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24 July 2013
The Honourable Minister
Ministry of Water Resources
Government of India
We are writing to you to convey the comments of the Forum for Policy Dialogue on Water Conflicts in India on the draft National Water Framework Law Bill.
The Forum is a loose network of more than 150 organisations and individuals who have been working in different areas in the water sector of the country and include many of the senior experts, activists and academics (see www.waterconflictforum.org for details).
Our comments on the draft National Water Framework Law Bill are as follows. Before we present our comments on the substance of the draft Bill, we urge you that as the Water Framework Law is a very important piece of legislation, the time given for comments is too short, and the method of inviting comments (by putting the Bill on the website, that too in English), is very limiting and exclusionary. We suggest that the deadline be extended, that the Bill be translated in various regional languages and that wide-spread consultations are held all over the country.
1. First of all, we would like to state that the apart from the Bill drafted by the Committee set up by MoWR, headed by Dr. Alagh (Alagh Draft), there is also another draft of the National Water Framework Law. This is the draft prepared by the Sub-group of the working group set up by the Planning Commission in 2011, which was headed by Prof. Ramaswamy Iyer (Iyer draft).
2. The Iyer draft, we feel, has many important features and provisions and we would urge that any discussions and any action taken by the MoWR / Government of India on the draft National Water Framework Law Bill must consider the Iyer draft and not just the Alagh draft.
3. In fact, we strongly believe that the Iyer draft represents a far more detailed and nuanced drafting, and includes many of the key ideas and principles that such a Framework Law should have; and that the Alagh draft lacks many of these key features. Hence, we feel that in the further process of finalising the National Water Framework Law Bill, it is the Iyer draft that should be used as a basis to build upon. The Alagh draft can be used as an input to the process.
4. Because of this, our comments also draw from and include references to the Iyer draft.
5. We feel that the Alagh draft, though it has several important and useful provisions, has many shortcomings (which are outlined in detail below). Due to all of these shortcomings, adopting the Alagh draft runs the risk of creating a law that essentially maintains and supports the status quo, and helps maintain the current principles and ways of managing the water sector.
6. The basic rationale for the proposed Law, and what should be its fundamental objectives is captured by very first paragraph of the Order issued by the MoWR for the Alagh Committee, which also reflects the country’s new water policy adopted in Dec 2012 (Sec 2.1 and 2.2). It states:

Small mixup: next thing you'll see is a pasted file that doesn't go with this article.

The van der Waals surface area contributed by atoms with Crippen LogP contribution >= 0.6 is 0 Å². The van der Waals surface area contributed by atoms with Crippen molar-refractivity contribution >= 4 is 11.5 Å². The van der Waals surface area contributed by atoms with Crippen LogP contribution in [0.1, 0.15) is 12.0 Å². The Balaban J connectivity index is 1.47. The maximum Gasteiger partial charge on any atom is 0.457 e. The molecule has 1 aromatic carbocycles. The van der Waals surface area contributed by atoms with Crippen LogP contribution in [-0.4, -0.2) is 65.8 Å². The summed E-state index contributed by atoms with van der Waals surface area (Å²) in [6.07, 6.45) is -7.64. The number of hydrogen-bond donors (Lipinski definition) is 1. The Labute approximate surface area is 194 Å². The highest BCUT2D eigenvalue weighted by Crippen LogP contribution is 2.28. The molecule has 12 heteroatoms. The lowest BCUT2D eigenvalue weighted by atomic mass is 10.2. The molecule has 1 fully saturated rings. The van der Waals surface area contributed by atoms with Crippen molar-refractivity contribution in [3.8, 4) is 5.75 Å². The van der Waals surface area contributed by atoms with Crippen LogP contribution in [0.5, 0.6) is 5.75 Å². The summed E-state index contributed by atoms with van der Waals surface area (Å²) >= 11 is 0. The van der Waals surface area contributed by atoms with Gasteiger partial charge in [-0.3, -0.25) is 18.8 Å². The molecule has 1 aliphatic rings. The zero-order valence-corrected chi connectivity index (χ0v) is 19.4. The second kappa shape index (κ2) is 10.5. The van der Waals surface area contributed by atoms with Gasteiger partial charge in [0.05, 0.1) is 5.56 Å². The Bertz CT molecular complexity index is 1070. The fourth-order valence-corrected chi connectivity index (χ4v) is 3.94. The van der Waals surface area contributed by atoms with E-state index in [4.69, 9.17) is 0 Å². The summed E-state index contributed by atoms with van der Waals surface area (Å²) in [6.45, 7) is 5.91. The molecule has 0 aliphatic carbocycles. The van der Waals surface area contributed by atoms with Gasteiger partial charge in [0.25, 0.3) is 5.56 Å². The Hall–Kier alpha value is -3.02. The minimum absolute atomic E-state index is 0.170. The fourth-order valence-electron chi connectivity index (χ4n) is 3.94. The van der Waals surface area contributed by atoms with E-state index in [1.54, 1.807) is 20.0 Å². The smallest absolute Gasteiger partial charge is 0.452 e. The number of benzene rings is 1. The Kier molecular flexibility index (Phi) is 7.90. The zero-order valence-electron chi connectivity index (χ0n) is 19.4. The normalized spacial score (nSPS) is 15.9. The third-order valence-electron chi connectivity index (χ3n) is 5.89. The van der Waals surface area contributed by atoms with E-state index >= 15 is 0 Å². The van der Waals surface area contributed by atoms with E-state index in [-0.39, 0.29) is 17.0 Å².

Even while it is recognized that States have the right to frame suitable policies, laws and regulations on water, there is a felt need to evolve a broad over-arching national legal framework of general principles on water to lead the way for essential legislation on water governance in every State of the Union and devolution of necessary authority to the lower tiers of government to deal with the local water situation. Such a framework law must recognize water not only as a scarce resource but also as a sustainer of life and ecology. Therefore, water needs to be managed as a community resource held, by the state, under public trust doctrine to achieve food security, livelihood, and equitable and sustainable development for all.
Unfortunately, the Alagh draft fails to meet these basic objectives or expectations. On the other hand, the Iyer committee does capture these well.
Lack of Fundamental Perspective
7. Preamble, para 1
This is the only paragraph of the preamble that actually provides a background to the act. It simply reiterates a limited background focused on a managerial understanding of water and entirely sidelines social (inequalities in access to water etc), environmental (protection issues), legal (constitutional bases etc) issues.
8. The Alagh draft does not capture what should be the defining basis of the new law, namely, the recognition of water as a “a sustainer of life and ecology”. It gives much more weightage to water as an economic resource. The very start of the Alagh draft clearly indicates this. The first section (after definitions) is titled Basic Principles of Water Management and begins with the clause “1) The planning and management of water resources shall be integrated appropriately with the management of all resources and shall take into account in an integral manner the local, regional, State and national needs.” Thus, the focus is on human needs and water management for human needs. The clauses following these do articulate the principles of ecology, equity, ecological flows etc. but the formulations are quite weak.
In contrast, the Iyer draft begins the main part of the Law (after the definitions) with a section titled Water: Heritage, Ecology, Equity, and the subsections in this section capture the nature of the water as common heritage of humanity, recognise that all water bodies are ecosystems by themselves and also parts of the larger ecology, and draw out the primary implications of this for water management, namely , the need to protect and conserve them, the need for minimum interference in the flows, and the need to reverse the adverse impacts of the interventions made till now.
Many other key aspects are elaborated in the sections that follow.
9. The Alagh committee has not dealt with the basic principles emanating from the nature of water as a central element of ecology, or from the issues of equity, sustainability in any holistic or comprehensive manner. It has mentioned various aspects of these in parts, spread over various sections. But they don’t add to a comprehensive perspective based on water as an element of ecology, nor do they base water management on the norms of equity, sustainability. Moreover the goals of food security and livelihoods are also not built into the structure of the law.